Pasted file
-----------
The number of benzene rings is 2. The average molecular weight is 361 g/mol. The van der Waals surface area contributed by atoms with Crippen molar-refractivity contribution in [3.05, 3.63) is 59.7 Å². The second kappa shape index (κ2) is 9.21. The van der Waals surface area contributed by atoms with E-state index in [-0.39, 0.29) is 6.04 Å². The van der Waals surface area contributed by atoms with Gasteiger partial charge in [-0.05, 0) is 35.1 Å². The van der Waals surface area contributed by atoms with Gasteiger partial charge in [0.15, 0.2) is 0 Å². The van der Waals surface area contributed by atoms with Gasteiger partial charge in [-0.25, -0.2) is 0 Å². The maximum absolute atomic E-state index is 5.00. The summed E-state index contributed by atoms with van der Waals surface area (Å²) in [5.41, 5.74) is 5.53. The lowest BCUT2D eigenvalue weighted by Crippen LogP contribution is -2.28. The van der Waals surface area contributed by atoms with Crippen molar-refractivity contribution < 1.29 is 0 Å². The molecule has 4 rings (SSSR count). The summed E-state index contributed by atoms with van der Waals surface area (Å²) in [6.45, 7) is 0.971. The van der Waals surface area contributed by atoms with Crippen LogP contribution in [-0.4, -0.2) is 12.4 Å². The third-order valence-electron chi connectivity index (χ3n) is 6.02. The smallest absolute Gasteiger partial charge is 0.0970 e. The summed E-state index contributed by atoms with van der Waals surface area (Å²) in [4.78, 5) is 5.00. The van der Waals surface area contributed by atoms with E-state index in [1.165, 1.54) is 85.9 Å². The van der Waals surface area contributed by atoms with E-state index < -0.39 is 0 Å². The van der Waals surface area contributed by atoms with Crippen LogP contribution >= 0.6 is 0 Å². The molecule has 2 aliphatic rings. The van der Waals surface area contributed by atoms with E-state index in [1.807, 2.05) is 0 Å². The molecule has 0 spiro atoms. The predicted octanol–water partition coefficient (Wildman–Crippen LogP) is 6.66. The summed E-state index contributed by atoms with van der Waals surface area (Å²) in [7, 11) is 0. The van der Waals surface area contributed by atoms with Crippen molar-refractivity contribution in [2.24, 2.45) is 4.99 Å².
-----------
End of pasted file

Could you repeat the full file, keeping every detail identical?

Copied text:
The number of benzene rings is 2. The average molecular weight is 361 g/mol. The van der Waals surface area contributed by atoms with Crippen molar-refractivity contribution in [3.05, 3.63) is 59.7 Å². The second kappa shape index (κ2) is 9.21. The van der Waals surface area contributed by atoms with E-state index in [-0.39, 0.29) is 6.04 Å². The van der Waals surface area contributed by atoms with Gasteiger partial charge in [-0.05, 0) is 35.1 Å². The van der Waals surface area contributed by atoms with Gasteiger partial charge in [0.15, 0.2) is 0 Å². The van der Waals surface area contributed by atoms with Gasteiger partial charge in [-0.25, -0.2) is 0 Å². The maximum absolute atomic E-state index is 5.00. The summed E-state index contributed by atoms with van der Waals surface area (Å²) in [5.41, 5.74) is 5.53. The lowest BCUT2D eigenvalue weighted by Crippen LogP contribution is -2.28. The van der Waals surface area contributed by atoms with Crippen molar-refractivity contribution < 1.29 is 0 Å². The molecule has 4 rings (SSSR count). The summed E-state index contributed by atoms with van der Waals surface area (Å²) in [6.45, 7) is 0.971. The van der Waals surface area contributed by atoms with Crippen LogP contribution in [-0.4, -0.2) is 12.4 Å². The third-order valence-electron chi connectivity index (χ3n) is 6.02. The smallest absolute Gasteiger partial charge is 0.0970 e. The summed E-state index contributed by atoms with van der Waals surface area (Å²) in [4.78, 5) is 5.00. The van der Waals surface area contributed by atoms with E-state index in [1.165, 1.54) is 85.9 Å². The van der Waals surface area contributed by atoms with E-state index < -0.39 is 0 Å². The van der Waals surface area contributed by atoms with Crippen LogP contribution >= 0.6 is 0 Å². The molecule has 2 aliphatic rings. The van der Waals surface area contributed by atoms with E-state index in [1.807, 2.05) is 0 Å². The molecule has 0 spiro atoms. The predicted octanol–water partition coefficient (Wildman–Crippen LogP) is 6.66. The summed E-state index contributed by atoms with van der Waals surface area (Å²) in [7, 11) is 0. The van der Waals surface area contributed by atoms with Crippen molar-refractivity contribution in [2.24, 2.45) is 4.99 Å².